PICK THE RIGHT ONE. Make sure you tell the person you’re meeting with the exact location and give specific landmarks. Check out locations here on the Starbucks website. Email a google map (maps.google.com) to be sure.
DIFFERENT LOCATIONS HAVE DIFFERENT VIBES. For business meetings, some locations are better because they have more tables or more quiet corners. Some are better to “see and be seen” with open floor plans and outside seating facing a major street corner. If you’re traveling, ask your hotel staff or the person you’re meeting with for the best location.
PICK THE RIGHT TIME. Before or after the general business rush hours are best. 7:00 am is good, but 8:30am is not. 3:30pm is good, but 5:30pm is not. Try to avoid the 10:30am coffee break and 1:00pm crowd if possible. This ensures shorter lines, and a quieter atmosphere. 2:30pm to 3:00pm is my “sweet spot”.
GET THERE EARLY TO STAKE OUT A TABLE. Place your bag or briefcase down on the table so you can keep an eye on it while you order. The best are the “four-top” tables that let you spread out a bit. Watch where the sun is shining so you’re not baking later in the meeting. Your back to a wall is the best position since you have command of the room, and you minimize the casual eavesdropper.
NO COMFY CHAIRS. This is a bit counterintuitive since you want your guest to be comfortable, but the overstuffed chairs make it hard to meet someone else. The space between you is far greater, which means you have to lean forward. This is actually uncomfortable, which negates the point in the first place.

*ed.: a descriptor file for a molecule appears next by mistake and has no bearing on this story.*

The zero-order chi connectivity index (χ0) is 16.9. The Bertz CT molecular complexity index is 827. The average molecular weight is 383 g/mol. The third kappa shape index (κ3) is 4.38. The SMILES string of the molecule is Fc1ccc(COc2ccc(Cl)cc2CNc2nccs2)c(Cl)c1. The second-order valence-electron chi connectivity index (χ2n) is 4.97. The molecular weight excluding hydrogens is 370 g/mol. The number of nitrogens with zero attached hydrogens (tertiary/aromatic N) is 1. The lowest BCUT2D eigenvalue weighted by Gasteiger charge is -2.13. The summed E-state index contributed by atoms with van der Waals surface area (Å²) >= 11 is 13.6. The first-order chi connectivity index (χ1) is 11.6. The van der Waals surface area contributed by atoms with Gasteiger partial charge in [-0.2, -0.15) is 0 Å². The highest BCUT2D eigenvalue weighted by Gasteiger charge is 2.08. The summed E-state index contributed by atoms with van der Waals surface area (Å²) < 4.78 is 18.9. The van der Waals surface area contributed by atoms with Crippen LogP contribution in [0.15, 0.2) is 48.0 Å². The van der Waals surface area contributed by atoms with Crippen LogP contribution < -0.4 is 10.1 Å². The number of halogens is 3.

NO MORE THAN FOUR PARTICIPANTS. Finding tables and room noise becomes a factor at five people. Every location I’ve been in is set up for no more than four to a table in any case. If you have to meet with five or more, try to get two tables outside and push them together.
FIND A POWER OUTLET. This is the one premium item that I wouldn’t mind paying for since they are in such short supply. My laptop battery doesn’t hold it’s charge anymore so power is essential. If you’re giving a software demo or Powerpoint, for obvious reasons a plug will eliminate any power embarassments.
ORDER BEFORE YOU SIT DOWN. Stand in line when you first walk in the door so that you can get your order in and not break the momentum of the meeting. If the person you’re meeting is already there, acknowledge them and ask if they’d like anything while you’re up.
MEETING SETTER PAYS. This is the same rule in business lunch. Whoever called the meeting should offer to pay. Sure it’s a nominal amount, but it respects the other person’s time and effort.
SPACE OUT MEETINGS. Give yourself a ten to fifteen minute buffer between meetings to stretch, use the restroom, and make a phone call before your next meeting. This is especially important if you think that the first meeting might go long or the second meeting might be a competitor with the first. It allows you to say goodbye and welcome your next meeting with a fresh perspective without having to make your second meeting wait around for your first to wrap up.
Update: Great Post about saving money over multiple meetings at Starbucks: http://www.scottburkett.com/index.php/entrepreneurship/2006-10-22/bootstrapping-the-starbucks-way.html#comments